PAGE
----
This article is part one of a series for doing business in China. We will go through eight typical risks that are easily overlooked for small and medium-sized businesses over four blogs, which will help your company’s success in doing business with China.
When exporting your services or selling products to a foreign market with which you are not as familiar as your home market, you are more careful. You spend weeks, even months, negotiating essential terms, such as price and payment, with potential importers, distributors, agents, or licensees. However, people often overlook some basic but crucial details. The devil is in the details! Overlooked items often result in bad surprises, messy situations, or even substantial losses. We want to share some common risks when an international business exports either products or technology solutions to the Chinese market. You might easily overlook these risks, but they are avoidable.
Risk #1. The company with whom you negotiate business is not the same entity in the contract to be signed.
It is understandable to assume that the counterparty in your contract is the same as the one you’ve been communicating with. Unfortunately, although this sounds like a straightforward thing to check, many experienced Western businesspeople often take it for granted until they run into trouble in China.
Many Chinese companies have similar names. This is especially true of companies within the same group or controlled by the same investor. They may have one company sitting across the negotiation table with you on purpose or by accident, but put another’s name in the sales contract. So keep in mind that a company’s English name in China is only for reference purposes; the official legal name is different. The legal name is the company’s full Chinese name printed in their most updated Business License and Articles of Association.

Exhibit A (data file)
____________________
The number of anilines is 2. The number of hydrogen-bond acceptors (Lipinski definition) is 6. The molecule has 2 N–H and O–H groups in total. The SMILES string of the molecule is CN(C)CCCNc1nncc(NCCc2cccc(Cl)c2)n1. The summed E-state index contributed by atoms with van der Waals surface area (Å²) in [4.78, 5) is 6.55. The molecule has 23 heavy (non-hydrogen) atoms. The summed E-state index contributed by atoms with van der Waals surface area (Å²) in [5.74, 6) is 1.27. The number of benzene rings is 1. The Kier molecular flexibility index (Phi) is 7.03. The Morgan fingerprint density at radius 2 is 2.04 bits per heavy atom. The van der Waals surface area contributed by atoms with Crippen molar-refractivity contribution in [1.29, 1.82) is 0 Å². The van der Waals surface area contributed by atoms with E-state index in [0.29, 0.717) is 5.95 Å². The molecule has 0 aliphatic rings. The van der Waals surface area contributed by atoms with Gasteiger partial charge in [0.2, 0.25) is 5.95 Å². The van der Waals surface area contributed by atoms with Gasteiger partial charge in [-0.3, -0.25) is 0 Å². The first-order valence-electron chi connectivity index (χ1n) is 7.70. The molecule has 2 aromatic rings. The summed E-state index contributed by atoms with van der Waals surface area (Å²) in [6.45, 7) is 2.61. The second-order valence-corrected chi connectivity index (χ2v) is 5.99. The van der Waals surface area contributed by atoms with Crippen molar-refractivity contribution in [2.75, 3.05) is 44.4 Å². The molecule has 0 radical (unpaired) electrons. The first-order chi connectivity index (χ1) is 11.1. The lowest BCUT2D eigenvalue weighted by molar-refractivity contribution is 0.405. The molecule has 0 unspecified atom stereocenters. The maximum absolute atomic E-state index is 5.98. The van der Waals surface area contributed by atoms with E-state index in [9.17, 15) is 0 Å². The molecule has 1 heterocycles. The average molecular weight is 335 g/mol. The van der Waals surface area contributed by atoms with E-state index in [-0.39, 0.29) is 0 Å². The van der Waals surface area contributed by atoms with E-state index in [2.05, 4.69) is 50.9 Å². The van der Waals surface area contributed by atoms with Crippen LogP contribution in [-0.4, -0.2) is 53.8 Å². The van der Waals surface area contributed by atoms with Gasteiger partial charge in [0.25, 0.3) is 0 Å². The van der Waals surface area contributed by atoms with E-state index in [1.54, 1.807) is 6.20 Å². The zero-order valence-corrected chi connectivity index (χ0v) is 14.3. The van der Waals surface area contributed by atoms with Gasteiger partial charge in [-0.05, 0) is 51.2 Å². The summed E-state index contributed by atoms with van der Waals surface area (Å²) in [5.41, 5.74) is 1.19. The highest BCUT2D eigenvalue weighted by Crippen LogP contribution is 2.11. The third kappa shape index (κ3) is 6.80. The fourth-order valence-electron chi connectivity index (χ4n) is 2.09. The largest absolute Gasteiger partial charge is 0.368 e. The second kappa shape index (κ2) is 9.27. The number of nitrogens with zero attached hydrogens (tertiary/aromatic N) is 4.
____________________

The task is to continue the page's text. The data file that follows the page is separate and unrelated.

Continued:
Make sure that the party’s name in your contract is identical to the company you want to sign the deal with.
Risk #2. The person you communicated with does not have the authority to bind the company
This seems to be another seemingly impossible mistake to make. Unfortunately, however, it happens more often than it should. Sometimes the person negotiating on behalf of a Chinese company speaks fluent English and communicates in the way international companies understand. Still, their words do not have legally binding authority over the company.
In China, there is a concept of the “Legal Representative“. It refers to the individual who has the authority, legally, to sign on behalf of the company. This person is usually the CEO, the Chair of the Board, or the General Manager. Only this person, or someone legally authorized by this person, has the authority to sign on behalf of the company. Therefore, you need to make sure the person giving the promises has the authority to do so. Otherwise, promises and sometimes even contract terms you’ve negotiated do not mean anything.
In addition, many Chinese companies’ bylaws require that a contract only becomes legally binding when signed by the legal representative and stamped with the company’s official chop. Please refer to our article on “China company seals – what are they and how it works” for details.
There is nothing wrong with dealing with a young or new partnership. The risk is in possibly being unaware of the actual situation of the counterparty. Under Chinese law, shareholders do not need to inject any capital into a company when formed. Sometimes the shareholders may promise to contribute millions of dollars to a company. The company records these promises in its publicly-filed document. However, if you look more closely, you will notice the shareholders may not need to pay a dime for years to come. You may believe you are negotiating with a potential business partner with strong financial capabilities. However, it may be a complete sham. Or the company might be just a shell company, acting as a middle man or planning from the beginning to sub-contract out your deal.
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